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Your essential guide to good sleep hygiene

Your essential guide to good sleep hygiene

Your essential guide to good sleep hygiene

Let’s face it, getting a good night’s sleep is not always easy. If you find yourself tossing and turning during the night and wake up feeling tired and irritable, you’re definitely not alone. In fact, it is believed that around one in three people in the UK suffer from a sleep disorder at some point in their lives. While a lack of shuteye is not always detrimental in the short term, prolonged periods of sleeplessness can soon begin to take their toll on your mental and physical health. Luckily, making some simple changes to your everyday habits, behaviours and lifestyle is often enough to improve your quality and quantity of sleep. With this in mind, here’s your essential guide to good sleep hygiene.

Establish a regular sleep schedule

One of the easiest and most effective ways to increase your chances of getting a full night’s rest is to establish set times to go to bed and wake up. By setting up a consistent sleep schedule, you can regulate your internal body clock and maintain a healthy sleep pattern. Try to stick to roughly the same bedtime and waking up time every day - even on holidays and weekends. It’s also important to not get too much or too little sleep. Although it varies from person to person, as a general rule of thumb, most adults need between seven and nine hours of shuteye per night to function properly during the day. Try to avoid napping during the day as well, as this can disrupt your sleep/wake cycle.

Have a relaxing wind down ritual

What you do in the hour before you turn in for the night can be the difference between a restful and restless slumber. Try to avoid stimulating activities, such as watching TV or catching up on work emails, and instead focus on calming things like reading a book, taking a bath or having a warm drink. Establishing a relaxing wind down ritual before bed will help to prepare your mind and body for rest so you will fall asleep more quickly. Some people also find doing yoga, meditating or practicing breathing exercises before bed can relieve stress and make it easier to nod off. Massage therapy can also be an effective way to wind down. Our adjustable beds feature a unique NHC Cyclo-Therapy system that can reduce stress. It can also relax your muscles and minimise aches and pains associated with medical problems such as arthritis and back pain.

Avoid certain foods and drinks

If you want to welcome more peaceful nights, it’s important to watch what you eat and drink before bedtime. Steer clear of caffeine and nicotine in the evening, as they act as stimulants and can keep you alert into the early hours. Try to limit your alcohol intake too. While it may help you to fall asleep initially, drinking alcohol before bed can disrupt the quality of your snooze time and can also aggravate health problems like snoring and sleep apnoea. There are also certain foods that can impede the quality of your sleep and cause problems like acid reflux, such as spicy, fatty and sugary meals. It’s a good idea to avoid eating a large meal late at night too, as this can keep your digestive system active and make you feel more awake. If you find yourself feeling hungry before bed, stick to a light, healthy snack.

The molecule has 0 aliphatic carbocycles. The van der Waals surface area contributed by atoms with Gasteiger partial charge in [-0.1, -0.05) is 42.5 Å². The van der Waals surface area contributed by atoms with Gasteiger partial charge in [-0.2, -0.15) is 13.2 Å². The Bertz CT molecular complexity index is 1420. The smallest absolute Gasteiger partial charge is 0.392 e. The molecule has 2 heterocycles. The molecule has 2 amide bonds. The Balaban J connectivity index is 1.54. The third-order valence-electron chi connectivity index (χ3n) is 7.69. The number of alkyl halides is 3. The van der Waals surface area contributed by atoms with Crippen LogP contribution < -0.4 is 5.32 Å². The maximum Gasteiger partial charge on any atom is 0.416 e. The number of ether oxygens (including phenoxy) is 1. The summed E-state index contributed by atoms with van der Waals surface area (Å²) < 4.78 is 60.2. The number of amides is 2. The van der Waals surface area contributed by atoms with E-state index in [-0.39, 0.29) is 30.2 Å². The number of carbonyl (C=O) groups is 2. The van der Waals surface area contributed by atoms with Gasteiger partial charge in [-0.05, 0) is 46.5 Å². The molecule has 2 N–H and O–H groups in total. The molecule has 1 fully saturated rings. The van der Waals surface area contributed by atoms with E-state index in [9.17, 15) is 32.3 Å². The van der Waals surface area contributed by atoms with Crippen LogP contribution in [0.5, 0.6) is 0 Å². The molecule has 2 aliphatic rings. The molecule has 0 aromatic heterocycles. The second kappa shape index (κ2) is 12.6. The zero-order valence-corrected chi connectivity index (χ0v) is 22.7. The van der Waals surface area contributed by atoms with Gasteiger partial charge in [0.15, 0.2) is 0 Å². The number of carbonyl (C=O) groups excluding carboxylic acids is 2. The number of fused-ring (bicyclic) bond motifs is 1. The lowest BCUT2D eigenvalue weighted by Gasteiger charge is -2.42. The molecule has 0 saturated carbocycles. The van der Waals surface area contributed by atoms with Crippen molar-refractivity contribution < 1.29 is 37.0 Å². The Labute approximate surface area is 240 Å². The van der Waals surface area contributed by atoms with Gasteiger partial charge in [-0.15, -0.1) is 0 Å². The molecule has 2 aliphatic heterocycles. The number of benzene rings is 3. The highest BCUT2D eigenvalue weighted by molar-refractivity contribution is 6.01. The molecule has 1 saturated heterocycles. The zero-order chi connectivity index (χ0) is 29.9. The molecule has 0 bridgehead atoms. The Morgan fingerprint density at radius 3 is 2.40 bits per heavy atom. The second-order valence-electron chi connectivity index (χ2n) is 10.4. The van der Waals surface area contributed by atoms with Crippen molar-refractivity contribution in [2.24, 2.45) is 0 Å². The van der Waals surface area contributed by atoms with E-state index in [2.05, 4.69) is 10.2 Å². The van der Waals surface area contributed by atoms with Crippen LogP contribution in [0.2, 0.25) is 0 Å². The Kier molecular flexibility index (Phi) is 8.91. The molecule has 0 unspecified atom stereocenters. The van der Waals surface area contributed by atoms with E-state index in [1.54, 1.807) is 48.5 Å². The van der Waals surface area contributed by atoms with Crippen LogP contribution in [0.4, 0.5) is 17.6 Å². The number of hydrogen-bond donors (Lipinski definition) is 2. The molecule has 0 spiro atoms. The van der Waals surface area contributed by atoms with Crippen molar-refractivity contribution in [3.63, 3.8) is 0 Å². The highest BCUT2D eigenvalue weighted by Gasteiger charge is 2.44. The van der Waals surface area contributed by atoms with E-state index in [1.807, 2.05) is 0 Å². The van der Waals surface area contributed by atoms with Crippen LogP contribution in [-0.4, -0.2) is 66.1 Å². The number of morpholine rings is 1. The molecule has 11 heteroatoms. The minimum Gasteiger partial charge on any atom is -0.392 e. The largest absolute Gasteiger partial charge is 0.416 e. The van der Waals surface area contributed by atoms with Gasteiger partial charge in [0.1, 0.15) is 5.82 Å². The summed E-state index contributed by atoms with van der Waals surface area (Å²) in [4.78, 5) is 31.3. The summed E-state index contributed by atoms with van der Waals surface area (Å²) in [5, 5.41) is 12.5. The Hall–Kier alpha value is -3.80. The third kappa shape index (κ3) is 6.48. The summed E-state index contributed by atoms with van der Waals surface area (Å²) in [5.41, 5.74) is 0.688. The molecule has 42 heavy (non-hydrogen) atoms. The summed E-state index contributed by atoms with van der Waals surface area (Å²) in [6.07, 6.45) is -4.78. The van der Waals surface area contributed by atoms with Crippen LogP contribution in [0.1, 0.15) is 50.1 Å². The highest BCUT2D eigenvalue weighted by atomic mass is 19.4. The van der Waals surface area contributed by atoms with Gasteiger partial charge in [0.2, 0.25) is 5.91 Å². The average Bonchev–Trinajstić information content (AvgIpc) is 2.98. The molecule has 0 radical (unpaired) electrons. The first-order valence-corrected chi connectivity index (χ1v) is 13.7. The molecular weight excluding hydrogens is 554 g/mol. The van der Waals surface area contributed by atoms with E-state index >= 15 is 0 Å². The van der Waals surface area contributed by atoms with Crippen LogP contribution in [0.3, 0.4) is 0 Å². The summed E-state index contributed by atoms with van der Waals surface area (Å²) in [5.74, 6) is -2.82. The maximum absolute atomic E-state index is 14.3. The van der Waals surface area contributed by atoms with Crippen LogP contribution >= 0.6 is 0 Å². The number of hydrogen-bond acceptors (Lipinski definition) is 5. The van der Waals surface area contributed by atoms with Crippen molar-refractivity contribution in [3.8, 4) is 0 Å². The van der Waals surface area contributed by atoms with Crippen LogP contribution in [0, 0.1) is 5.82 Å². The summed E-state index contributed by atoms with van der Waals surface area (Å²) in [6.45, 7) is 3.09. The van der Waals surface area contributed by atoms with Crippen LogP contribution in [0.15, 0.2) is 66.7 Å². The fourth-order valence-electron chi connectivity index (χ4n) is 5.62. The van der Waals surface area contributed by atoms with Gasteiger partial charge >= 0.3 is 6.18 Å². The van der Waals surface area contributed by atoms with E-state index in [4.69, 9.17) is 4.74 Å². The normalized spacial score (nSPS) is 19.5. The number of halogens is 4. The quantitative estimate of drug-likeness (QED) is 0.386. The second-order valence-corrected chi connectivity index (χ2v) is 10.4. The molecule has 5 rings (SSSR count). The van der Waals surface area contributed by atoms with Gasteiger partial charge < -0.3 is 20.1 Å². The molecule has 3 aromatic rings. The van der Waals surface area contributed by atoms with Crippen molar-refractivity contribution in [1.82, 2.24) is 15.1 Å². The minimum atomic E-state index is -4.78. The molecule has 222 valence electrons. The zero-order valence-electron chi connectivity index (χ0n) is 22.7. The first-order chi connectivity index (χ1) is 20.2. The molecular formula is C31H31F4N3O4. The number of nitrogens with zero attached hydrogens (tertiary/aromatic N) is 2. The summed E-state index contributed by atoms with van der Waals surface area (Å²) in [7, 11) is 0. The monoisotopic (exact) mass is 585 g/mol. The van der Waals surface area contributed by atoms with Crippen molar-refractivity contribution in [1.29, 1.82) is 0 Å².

Create a soothing environment

The environment in which you sleep in is also extremely important when it comes to getting a full night’s rest. For optimum slumber, your bedroom should be as quiet, dark and cool as possible. Blackout curtains or blinds are a good investment, as not only can they shut out bright light, but they can also help to regulate the temperature of your room. If outside noise wakes you up, you may want to consider getting a white noise machine or using earplugs. It’s also crucial to have a comfortable, supportive mattress and suitable bedding for the time of the year. For example, during the summer, you should switch to a lower tog duvet to keep you cool and prevent your body from overheating during the night.

If possible, remove devices such as TVs, laptops and phones from your bedroom. As well as being distracting, these electronics emit light that can slow down the production of melatonin - the sleep-inducing hormone.

Only go to bed when you feel tired

A common mistake people make is going to bed when they are not tired enough. If you are finding it difficult to drift off, forcing yourself to stay in bed and stare at the ceiling can increase frustration and stress levels, which can make it even more difficult to fall asleep. Instead, get up and go and do something else for half an hour or so until you feel tired. Some people find that writing down their thoughts or making a to-do list for the next day can help to get rid of worries and concerns that could be keeping them awake.

Exercise during the day

Doing exercise during the day can encourage a deeper, more restorative sleep by reducing stress and anxiety and making your body more tired. However, you need to make sure you do it at the right time. Ideally, you should do physical activity early in the day, or at least three hours before you go to bed to give your body time to wind down. Doing exercise outdoors is also a good option, as exposure to fresh air can make you feel more tired and ready for sleep when bedtime rolls around.

By practicing good sleep hygiene habits like these, you should be able to enjoy more restful nights. As well as making you feel more alert and energised during the day, this can reduce your risk of developing common sleep disorders like insomnia. If you are still having trouble getting to sleep after making these changes, it’s worth booking an appointment with a healthcare professional for further advice.

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